What are the MatchScore highlights?

On the Candidate Profile, you’ll be able to review a summary of the attributes which contributed to the calculation of the MatchScore for that application. This summary is broken down into different categories, such as Work Experience, Skills, and Education.

  • Work experience attributes show job titles that a candidate has held and companies where the candidate has worked.
  • Skills attributes lists the relevant skills found on the candidate's profile
  • Education attributes shows the name of the schools that a candidate has attended and the name of the majors/degrees and names of certifications found on candidate's profile.


Can recruiters provide feedback on a MatchScore calculation?

With any algorithm like MatchScore, feedback is important to make sure that accuracy and precision are maintained and areas of improvement are highlighted. In the MatchScore Highlights screen there’s a section for providing feedback where you can let us know whether the MatchScore was useful. This feedback is reviewed by our Data Science team who use it to enhance the calculations behind the scene which ultimately helps to improve the quality of the scores.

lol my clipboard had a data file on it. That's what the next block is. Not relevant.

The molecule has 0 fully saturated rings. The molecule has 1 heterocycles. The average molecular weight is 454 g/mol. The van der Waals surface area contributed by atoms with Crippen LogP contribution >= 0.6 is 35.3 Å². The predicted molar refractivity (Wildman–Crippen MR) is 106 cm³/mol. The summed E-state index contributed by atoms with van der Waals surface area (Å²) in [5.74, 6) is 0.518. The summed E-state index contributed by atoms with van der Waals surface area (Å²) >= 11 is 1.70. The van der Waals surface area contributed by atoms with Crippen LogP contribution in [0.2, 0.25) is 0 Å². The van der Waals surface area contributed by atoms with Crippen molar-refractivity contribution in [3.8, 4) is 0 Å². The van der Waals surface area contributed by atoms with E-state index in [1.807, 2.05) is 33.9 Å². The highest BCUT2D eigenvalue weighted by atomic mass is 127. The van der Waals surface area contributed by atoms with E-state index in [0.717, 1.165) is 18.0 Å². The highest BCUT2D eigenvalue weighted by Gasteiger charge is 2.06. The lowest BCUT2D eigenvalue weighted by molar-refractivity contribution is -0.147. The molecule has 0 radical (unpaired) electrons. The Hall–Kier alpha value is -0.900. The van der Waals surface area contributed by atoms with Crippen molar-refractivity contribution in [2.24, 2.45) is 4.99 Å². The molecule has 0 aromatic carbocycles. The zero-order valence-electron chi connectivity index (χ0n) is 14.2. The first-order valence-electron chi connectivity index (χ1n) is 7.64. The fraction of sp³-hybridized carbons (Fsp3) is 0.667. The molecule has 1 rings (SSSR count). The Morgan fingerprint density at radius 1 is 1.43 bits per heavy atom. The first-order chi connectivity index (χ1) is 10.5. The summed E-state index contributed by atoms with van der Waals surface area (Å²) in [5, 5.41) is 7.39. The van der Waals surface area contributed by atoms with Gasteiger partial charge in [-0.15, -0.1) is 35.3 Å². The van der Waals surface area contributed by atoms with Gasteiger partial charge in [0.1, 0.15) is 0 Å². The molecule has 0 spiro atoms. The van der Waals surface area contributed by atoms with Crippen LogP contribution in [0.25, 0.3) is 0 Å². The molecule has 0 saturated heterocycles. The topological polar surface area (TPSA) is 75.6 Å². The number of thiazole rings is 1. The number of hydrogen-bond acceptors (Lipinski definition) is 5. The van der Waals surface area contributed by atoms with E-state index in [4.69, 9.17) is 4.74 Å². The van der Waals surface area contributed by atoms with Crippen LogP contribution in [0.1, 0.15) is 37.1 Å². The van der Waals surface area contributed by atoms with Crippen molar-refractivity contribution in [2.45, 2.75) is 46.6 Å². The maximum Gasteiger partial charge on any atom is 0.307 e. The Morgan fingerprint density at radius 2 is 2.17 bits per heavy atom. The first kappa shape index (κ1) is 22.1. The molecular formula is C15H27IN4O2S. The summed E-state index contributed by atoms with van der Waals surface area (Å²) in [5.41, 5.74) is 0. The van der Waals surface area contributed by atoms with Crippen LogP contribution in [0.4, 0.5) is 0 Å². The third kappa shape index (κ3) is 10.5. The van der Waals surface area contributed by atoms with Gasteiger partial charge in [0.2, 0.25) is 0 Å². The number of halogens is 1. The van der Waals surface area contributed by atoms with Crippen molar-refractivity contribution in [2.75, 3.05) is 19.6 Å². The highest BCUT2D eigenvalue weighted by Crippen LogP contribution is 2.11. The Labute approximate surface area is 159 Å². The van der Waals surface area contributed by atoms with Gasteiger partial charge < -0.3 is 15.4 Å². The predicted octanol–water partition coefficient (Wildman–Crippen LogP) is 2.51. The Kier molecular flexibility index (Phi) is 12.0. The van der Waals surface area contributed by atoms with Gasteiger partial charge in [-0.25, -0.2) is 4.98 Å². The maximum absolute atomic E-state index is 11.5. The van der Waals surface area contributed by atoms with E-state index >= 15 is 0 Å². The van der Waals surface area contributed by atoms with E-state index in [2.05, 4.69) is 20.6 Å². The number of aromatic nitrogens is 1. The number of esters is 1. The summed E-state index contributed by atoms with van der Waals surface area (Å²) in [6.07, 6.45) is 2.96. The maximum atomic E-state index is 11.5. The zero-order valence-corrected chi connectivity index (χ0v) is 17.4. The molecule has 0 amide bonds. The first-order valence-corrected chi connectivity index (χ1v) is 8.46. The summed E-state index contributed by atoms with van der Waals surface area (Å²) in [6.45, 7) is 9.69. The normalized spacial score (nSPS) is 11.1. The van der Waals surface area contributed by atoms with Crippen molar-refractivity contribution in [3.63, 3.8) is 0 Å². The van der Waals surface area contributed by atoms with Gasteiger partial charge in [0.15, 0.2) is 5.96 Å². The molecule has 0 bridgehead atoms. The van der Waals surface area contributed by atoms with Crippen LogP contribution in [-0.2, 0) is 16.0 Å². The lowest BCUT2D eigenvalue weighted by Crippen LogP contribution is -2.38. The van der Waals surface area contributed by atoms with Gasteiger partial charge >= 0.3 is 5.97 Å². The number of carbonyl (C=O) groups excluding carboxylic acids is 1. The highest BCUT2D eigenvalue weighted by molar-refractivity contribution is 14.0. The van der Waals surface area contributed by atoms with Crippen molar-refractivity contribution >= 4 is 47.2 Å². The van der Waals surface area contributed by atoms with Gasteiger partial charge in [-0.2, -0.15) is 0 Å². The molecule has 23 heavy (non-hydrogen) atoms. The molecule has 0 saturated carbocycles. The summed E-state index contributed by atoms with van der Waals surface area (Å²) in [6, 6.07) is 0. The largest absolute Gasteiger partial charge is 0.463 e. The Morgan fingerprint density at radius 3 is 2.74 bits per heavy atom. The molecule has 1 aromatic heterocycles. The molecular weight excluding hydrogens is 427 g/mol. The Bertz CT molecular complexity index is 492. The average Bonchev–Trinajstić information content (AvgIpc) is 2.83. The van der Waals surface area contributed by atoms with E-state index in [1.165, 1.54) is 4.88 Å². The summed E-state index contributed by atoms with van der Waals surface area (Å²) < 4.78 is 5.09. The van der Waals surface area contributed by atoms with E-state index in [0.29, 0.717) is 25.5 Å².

Keep in mind that selecting Yes if the MatchScore was useful is a quick and simple step to provide feedback which gives validation that in this situation the score reflected the quality of the candidate well.


How can I provide useful feedback if I disagree with the MatchScore?

If you select the No option to the Is this information useful? question, you will be presented with an input box to provide additional details. As these are viewed manually by the team, we encourage that you provide as much details in the General Comments box as to why you selected one of these options.

Example of Bad Feedback: "Score was bad"

Example of Good Feedback: "Score should be higher because the candidate had a Professional Scrum with User Experience (PSU I) qualification which is very sought after for this job type"


How is the feedback processed and when will we see the outcome from them?

The data science team will review the part of the algorithm which is associated with the feedback provided to identify ways that improvements can be implemented. Any manual review of feedback is not going to be as efficient as it would be if feedback was used to update the models unsupervised, which is our ultimate goal, but unsupervised learning can lead to issues with biases so we want to be certain we have the right level of controls in place before we move to that type of feedback model.